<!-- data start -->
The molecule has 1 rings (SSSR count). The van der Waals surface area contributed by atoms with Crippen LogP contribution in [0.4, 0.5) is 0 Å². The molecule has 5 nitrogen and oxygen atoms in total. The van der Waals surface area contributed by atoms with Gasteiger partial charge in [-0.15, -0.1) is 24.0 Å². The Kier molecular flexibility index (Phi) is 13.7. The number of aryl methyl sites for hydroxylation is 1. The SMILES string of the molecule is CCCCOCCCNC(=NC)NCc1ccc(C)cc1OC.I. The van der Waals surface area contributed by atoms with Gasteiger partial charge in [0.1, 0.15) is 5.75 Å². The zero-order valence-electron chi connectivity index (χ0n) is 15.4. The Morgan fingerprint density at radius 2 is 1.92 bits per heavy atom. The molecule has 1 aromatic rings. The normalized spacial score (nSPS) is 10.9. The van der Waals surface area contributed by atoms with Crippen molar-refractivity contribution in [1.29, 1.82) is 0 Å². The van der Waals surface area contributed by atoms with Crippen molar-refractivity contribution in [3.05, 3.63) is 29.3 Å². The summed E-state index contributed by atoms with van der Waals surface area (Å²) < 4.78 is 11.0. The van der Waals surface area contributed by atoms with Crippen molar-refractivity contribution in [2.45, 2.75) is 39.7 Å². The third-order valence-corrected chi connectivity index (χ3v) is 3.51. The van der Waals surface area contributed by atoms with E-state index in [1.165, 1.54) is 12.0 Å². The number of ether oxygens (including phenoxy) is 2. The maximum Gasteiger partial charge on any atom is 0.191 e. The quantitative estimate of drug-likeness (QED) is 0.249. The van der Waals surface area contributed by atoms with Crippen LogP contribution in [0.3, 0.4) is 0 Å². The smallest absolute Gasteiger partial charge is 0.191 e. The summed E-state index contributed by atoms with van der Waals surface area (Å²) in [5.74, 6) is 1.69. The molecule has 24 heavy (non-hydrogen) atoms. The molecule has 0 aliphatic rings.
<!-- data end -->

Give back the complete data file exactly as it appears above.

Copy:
The molecule has 1 rings (SSSR count). The van der Waals surface area contributed by atoms with Crippen LogP contribution in [0.4, 0.5) is 0 Å². The molecule has 5 nitrogen and oxygen atoms in total. The van der Waals surface area contributed by atoms with Gasteiger partial charge in [-0.15, -0.1) is 24.0 Å². The Kier molecular flexibility index (Phi) is 13.7. The number of aryl methyl sites for hydroxylation is 1. The SMILES string of the molecule is CCCCOCCCNC(=NC)NCc1ccc(C)cc1OC.I. The van der Waals surface area contributed by atoms with Gasteiger partial charge in [0.1, 0.15) is 5.75 Å². The zero-order valence-electron chi connectivity index (χ0n) is 15.4. The Morgan fingerprint density at radius 2 is 1.92 bits per heavy atom. The molecule has 1 aromatic rings. The normalized spacial score (nSPS) is 10.9. The van der Waals surface area contributed by atoms with Crippen molar-refractivity contribution in [1.29, 1.82) is 0 Å². The van der Waals surface area contributed by atoms with Crippen molar-refractivity contribution in [3.05, 3.63) is 29.3 Å². The summed E-state index contributed by atoms with van der Waals surface area (Å²) < 4.78 is 11.0. The van der Waals surface area contributed by atoms with Crippen molar-refractivity contribution in [2.45, 2.75) is 39.7 Å². The third-order valence-corrected chi connectivity index (χ3v) is 3.51. The van der Waals surface area contributed by atoms with E-state index in [1.165, 1.54) is 12.0 Å². The number of ether oxygens (including phenoxy) is 2. The maximum Gasteiger partial charge on any atom is 0.191 e. The quantitative estimate of drug-likeness (QED) is 0.249. The van der Waals surface area contributed by atoms with Crippen LogP contribution in [0.3, 0.4) is 0 Å². The smallest absolute Gasteiger partial charge is 0.191 e. The summed E-state index contributed by atoms with van der Waals surface area (Å²) in [5.74, 6) is 1.69. The molecule has 24 heavy (non-hydrogen) atoms. The molecule has 0 aliphatic rings.